There is witchcraft at State House, Kayanja tells Museveni

President Museveni and First Lady Janet are welcomed by Pastor Robert Kayanja (3rd right) upon arrival at Rubaga Miracle Centre Cathedral on Friday last week. PHOTO BY STEPHEN OTAGE

What you need to know:

  • Agreed. President agreed with pastor Kayanja on the existence of witchcraft, although he said it was rampant in the the army.


A top city pastor and founder of the Miracle Centre Cathedral, an imposing Pentecostal church in Kampala, has revealed how we are now living in the End Times, and that the devil is working ferociously to the extent that it has soaked president Museveni’s government.

Pastor Robert Kayanja, the younger brother of the Anglican Archbishop of York John Sentamu, directing the fire of his sermon against the evils that have bedeviled the country in President Museveni’s Kisanja hakuna mchezo term, spoke against sorcery and witchcraft and warmed Mr Museveni that State House, the nerve centre of his administration, is beset with witchcraft.

Addressing Mr Museveni, the chief guest at the end of the 77 DOGS (Days of Grace and Salvation) on Friday evening, Pr Kayanja said: “Your Excellency, witchcraft is everywhere, in Parliament and in the State House…. in the past 150 days, I have realised that the majority of the people who have brought witchcraft here are not pagans.”

He added: “The largest religion here is not Catholics. It’s not Anglican. It’s not Muslims, or Pentecostal. The largest religion here is witchcraft….People do that on purpose because you are telling someone to send demons to somebody….They are people with two names….in the 1980s Aids nearly wiped us out and yet we claim 85 per cent of us [Ugandan] are Christians.”

Although the President agreed with pastor Kayanja on the existence of witchcraft, he did not comment on the allegations that there are people practicing witchcraft in State House but talked about witchcraft in the army. He said his soldiers used to believe that when they carry reeds, it would make them immune to bullets. “He [Kayanja] has annalysed it very well….he says that the belief in witchcraft the bad thing with them is that the person relinquishes their responsibilities. Whenever something goes wrong they attribute it to someone bewitching them. That is very true. I have heard him talk about that. I had to control it because I could see it was very dangerous,” Mr Museveni said.

“When my soldiers started walking with reeds .They think that when they hold the reeds in their hands, the bullet will not hit them. I told them that I had kept quiet but am not going to permit that. If you believe the bullet will not shoot you if you are holding a reed…okay hold the reed and I shoot at you.

They said no. And I said don’t talk like that again. So you can see that that belief in superstitions not to follow science is very dangerous but it’s for you to talk to these people and Pastor Kayanja has opened the door for you…”

The President also castigating the born-again Christians for promoting sectarianism in the country by condemning other religions, especially traditionalists, who believe in witchcraft.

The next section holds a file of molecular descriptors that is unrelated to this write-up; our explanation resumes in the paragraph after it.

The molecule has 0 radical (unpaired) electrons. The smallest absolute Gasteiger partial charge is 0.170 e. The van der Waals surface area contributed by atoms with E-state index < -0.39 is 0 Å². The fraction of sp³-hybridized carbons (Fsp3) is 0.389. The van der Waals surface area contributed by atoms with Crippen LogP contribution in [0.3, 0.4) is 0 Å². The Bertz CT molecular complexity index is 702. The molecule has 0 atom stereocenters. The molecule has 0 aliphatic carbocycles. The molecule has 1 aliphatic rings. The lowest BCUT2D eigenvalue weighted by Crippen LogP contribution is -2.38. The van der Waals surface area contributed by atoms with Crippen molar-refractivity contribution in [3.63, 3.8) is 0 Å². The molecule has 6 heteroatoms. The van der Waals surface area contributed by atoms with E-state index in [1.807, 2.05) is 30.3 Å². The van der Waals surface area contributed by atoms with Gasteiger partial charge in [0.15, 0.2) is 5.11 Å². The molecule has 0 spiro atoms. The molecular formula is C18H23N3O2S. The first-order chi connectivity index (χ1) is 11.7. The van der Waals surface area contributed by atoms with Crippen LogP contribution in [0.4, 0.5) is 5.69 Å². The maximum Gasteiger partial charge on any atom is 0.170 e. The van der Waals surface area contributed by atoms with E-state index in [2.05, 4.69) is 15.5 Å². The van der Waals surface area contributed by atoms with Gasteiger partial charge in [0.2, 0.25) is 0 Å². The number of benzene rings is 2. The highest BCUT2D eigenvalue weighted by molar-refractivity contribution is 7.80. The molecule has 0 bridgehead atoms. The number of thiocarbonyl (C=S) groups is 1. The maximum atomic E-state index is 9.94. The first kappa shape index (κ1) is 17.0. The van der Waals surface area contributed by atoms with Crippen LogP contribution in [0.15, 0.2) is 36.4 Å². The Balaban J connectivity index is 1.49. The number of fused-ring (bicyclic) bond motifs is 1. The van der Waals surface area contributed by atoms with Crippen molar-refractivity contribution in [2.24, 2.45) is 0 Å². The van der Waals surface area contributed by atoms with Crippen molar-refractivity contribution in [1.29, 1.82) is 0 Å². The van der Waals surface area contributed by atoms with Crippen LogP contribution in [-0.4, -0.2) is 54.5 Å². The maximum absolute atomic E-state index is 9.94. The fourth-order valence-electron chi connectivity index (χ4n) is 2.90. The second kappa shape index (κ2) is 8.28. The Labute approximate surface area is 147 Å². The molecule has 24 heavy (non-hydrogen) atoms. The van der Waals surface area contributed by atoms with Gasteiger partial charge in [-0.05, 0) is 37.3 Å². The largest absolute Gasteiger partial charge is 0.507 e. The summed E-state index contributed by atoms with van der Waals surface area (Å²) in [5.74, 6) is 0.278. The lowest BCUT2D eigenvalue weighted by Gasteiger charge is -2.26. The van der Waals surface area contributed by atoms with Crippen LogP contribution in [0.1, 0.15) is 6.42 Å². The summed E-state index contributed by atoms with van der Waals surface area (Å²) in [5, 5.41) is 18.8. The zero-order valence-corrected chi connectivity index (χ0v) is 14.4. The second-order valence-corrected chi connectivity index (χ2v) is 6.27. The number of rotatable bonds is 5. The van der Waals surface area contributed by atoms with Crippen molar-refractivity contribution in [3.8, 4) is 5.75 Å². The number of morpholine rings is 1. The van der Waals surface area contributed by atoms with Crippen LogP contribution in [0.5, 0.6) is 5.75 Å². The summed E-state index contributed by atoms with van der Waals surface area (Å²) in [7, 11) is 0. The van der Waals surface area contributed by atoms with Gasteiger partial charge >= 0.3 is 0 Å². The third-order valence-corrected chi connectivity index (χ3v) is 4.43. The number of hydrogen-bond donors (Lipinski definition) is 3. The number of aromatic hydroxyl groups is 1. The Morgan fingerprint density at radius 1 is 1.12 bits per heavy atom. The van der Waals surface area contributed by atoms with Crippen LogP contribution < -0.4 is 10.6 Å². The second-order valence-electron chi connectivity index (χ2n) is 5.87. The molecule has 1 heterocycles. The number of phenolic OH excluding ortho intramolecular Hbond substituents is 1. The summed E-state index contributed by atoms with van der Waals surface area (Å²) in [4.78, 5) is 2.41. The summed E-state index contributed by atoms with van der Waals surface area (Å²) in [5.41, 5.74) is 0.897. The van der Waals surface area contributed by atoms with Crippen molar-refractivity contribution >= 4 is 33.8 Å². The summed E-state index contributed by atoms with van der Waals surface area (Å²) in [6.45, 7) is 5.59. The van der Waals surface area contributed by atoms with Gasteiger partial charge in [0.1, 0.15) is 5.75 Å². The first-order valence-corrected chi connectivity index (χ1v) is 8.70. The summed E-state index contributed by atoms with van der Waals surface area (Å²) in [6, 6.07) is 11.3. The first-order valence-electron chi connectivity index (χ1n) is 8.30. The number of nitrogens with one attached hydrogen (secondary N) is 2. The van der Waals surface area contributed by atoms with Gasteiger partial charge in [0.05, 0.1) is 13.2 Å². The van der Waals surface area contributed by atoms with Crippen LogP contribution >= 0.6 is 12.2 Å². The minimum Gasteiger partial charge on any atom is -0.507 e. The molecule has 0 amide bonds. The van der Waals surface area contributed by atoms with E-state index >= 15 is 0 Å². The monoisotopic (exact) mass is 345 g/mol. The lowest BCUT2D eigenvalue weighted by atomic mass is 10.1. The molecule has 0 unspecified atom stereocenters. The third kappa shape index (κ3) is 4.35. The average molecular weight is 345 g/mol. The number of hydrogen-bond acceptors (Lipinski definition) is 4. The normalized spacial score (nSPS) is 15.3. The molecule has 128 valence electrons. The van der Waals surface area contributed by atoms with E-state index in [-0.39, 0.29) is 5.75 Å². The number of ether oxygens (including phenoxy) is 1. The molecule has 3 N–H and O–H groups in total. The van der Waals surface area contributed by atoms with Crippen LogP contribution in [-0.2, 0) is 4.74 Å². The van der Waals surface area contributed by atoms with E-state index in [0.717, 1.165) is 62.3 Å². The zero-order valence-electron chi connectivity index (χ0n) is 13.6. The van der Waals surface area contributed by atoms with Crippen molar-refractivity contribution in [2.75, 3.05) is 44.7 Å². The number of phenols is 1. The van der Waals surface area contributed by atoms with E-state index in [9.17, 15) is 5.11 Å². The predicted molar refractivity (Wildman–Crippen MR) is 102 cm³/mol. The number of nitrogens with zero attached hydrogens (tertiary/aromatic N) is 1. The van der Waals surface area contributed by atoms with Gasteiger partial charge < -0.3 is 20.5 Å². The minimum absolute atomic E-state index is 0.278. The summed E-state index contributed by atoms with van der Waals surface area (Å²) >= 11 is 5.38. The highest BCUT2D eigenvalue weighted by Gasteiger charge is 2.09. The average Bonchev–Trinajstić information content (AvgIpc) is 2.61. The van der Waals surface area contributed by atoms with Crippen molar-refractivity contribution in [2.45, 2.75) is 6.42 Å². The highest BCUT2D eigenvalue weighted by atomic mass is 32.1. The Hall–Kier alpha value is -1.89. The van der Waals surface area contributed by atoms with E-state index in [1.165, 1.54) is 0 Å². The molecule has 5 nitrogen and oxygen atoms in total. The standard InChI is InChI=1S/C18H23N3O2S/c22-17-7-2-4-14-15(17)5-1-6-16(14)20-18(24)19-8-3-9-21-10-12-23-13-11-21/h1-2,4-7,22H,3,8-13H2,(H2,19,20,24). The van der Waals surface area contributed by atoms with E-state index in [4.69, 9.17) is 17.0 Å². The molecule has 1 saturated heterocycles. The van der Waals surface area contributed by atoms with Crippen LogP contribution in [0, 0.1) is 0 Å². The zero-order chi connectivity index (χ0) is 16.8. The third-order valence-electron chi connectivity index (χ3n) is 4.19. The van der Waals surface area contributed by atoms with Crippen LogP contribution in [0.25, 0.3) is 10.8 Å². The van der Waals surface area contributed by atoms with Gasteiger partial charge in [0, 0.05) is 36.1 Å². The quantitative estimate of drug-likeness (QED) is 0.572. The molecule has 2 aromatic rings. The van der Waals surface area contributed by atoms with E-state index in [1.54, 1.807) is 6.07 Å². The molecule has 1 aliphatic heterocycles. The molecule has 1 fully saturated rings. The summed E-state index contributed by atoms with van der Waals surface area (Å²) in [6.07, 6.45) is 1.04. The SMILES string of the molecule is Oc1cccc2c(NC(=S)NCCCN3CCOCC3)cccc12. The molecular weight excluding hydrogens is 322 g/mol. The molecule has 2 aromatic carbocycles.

“What he [Pr Kayanja] said [about witchcraft] is very true,” Mr Museveni said, adding: “These Catholicism, Protestantism, and Muslimism, eh,… they are there, but also the traditional religions are there, and it is very strong and it is everywhere. Many people go to church during the day and in the evening they go to traditional religion. I saw this, but for me I mobilise all them……for peace, but you can sort out the rest later.”

Without addressing himself to Pastor Kayanja’s claim that there is witchcraft in State House and Parliament, the President asked the Born-Again-Christians to embrace people from other beliefs such as traditionalists through their good deeds other than condemning them.

“Whenever I come to these gatherings and see so many of you, [I feel blessed]. I go to Namugongo [for Catholics and Anglicans] and see millions, I see Muslims. They are all people of God and if you don’t know that; then you are not a Christian,” Mr Museveni said.

The President explained that although there are modern religions, the traditional religion is very strong and everywhere and many people go to churches, but go to the shrines at night.

Explaining his relationship with traditionalists, Mr Museveni said without delving into the details: “Some people ask why I deal and [dine] with them (traditional believers]. You know what Jesus says; that I did not come for the health but for the sick.”
Mr Museveni, who was in company of First Lady Janet Kataha used the same platform to call upon all religious leaders to rally the faithful in the fight against environment degradation which he said is the major reason why the country has experienced extreme temperatures in the past.

The Friday event followed the first crusade on Thursday which saw a total of 200 couples exchanging their marriage vows in a mass wedding that caused public excitement.

Pastor Kayanja asked government to revise the marriage law so that it gives licences to specific churches and not individuals who can wed people anywhere.

“Why would people in Arua and Kibaale be forced to look for a building and have to walk for 40 miles to look for the church and when they find one; they have to pay Shs300,000 to get holy matrimony, yet these people have lived together in marriage. These 200 people who wedded have nothing,” the Pastor said, complaining that many Christians have shunned holy marriage and resorted to cohabitation which he said is free but sinful.

Tithing Budget
Pastor Kayanja, in his sermon asked the President to contribute at least 10 per cent of the national budget [about Shs26b] to the church in fulfillment of one of one of the Christian virtues of paying tenth of their monthly earnings.